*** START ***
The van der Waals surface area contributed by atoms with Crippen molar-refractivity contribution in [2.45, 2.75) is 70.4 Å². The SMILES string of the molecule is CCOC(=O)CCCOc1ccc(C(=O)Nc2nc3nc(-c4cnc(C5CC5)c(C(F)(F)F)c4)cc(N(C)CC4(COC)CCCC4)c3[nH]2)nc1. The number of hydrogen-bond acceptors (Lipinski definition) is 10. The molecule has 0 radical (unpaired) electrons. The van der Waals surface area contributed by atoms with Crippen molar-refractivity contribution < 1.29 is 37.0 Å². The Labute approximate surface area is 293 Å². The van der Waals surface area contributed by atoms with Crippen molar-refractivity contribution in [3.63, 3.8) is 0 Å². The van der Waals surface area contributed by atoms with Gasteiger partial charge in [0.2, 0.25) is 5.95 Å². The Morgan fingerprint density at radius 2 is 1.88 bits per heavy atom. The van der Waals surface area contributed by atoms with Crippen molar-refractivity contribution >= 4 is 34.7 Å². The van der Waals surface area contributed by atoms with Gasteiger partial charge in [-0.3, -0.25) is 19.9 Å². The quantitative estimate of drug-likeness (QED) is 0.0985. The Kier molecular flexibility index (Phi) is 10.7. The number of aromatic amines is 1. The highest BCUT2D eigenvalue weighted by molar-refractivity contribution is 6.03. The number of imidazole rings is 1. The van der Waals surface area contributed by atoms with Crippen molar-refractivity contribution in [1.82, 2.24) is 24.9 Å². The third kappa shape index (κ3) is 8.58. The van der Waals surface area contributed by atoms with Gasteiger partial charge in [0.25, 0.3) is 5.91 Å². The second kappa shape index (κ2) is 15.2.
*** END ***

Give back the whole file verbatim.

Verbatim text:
The van der Waals surface area contributed by atoms with Crippen molar-refractivity contribution in [2.45, 2.75) is 70.4 Å². The SMILES string of the molecule is CCOC(=O)CCCOc1ccc(C(=O)Nc2nc3nc(-c4cnc(C5CC5)c(C(F)(F)F)c4)cc(N(C)CC4(COC)CCCC4)c3[nH]2)nc1. The number of hydrogen-bond acceptors (Lipinski definition) is 10. The molecule has 0 radical (unpaired) electrons. The van der Waals surface area contributed by atoms with Crippen molar-refractivity contribution < 1.29 is 37.0 Å². The Labute approximate surface area is 293 Å². The van der Waals surface area contributed by atoms with Crippen molar-refractivity contribution in [3.63, 3.8) is 0 Å². The van der Waals surface area contributed by atoms with Gasteiger partial charge in [0.2, 0.25) is 5.95 Å². The Morgan fingerprint density at radius 2 is 1.88 bits per heavy atom. The van der Waals surface area contributed by atoms with Crippen molar-refractivity contribution >= 4 is 34.7 Å². The van der Waals surface area contributed by atoms with Gasteiger partial charge in [-0.3, -0.25) is 19.9 Å². The quantitative estimate of drug-likeness (QED) is 0.0985. The Kier molecular flexibility index (Phi) is 10.7. The number of aromatic amines is 1. The highest BCUT2D eigenvalue weighted by molar-refractivity contribution is 6.03. The number of imidazole rings is 1. The van der Waals surface area contributed by atoms with Crippen molar-refractivity contribution in [1.82, 2.24) is 24.9 Å². The third kappa shape index (κ3) is 8.58. The van der Waals surface area contributed by atoms with Gasteiger partial charge in [0.25, 0.3) is 5.91 Å². The second kappa shape index (κ2) is 15.2.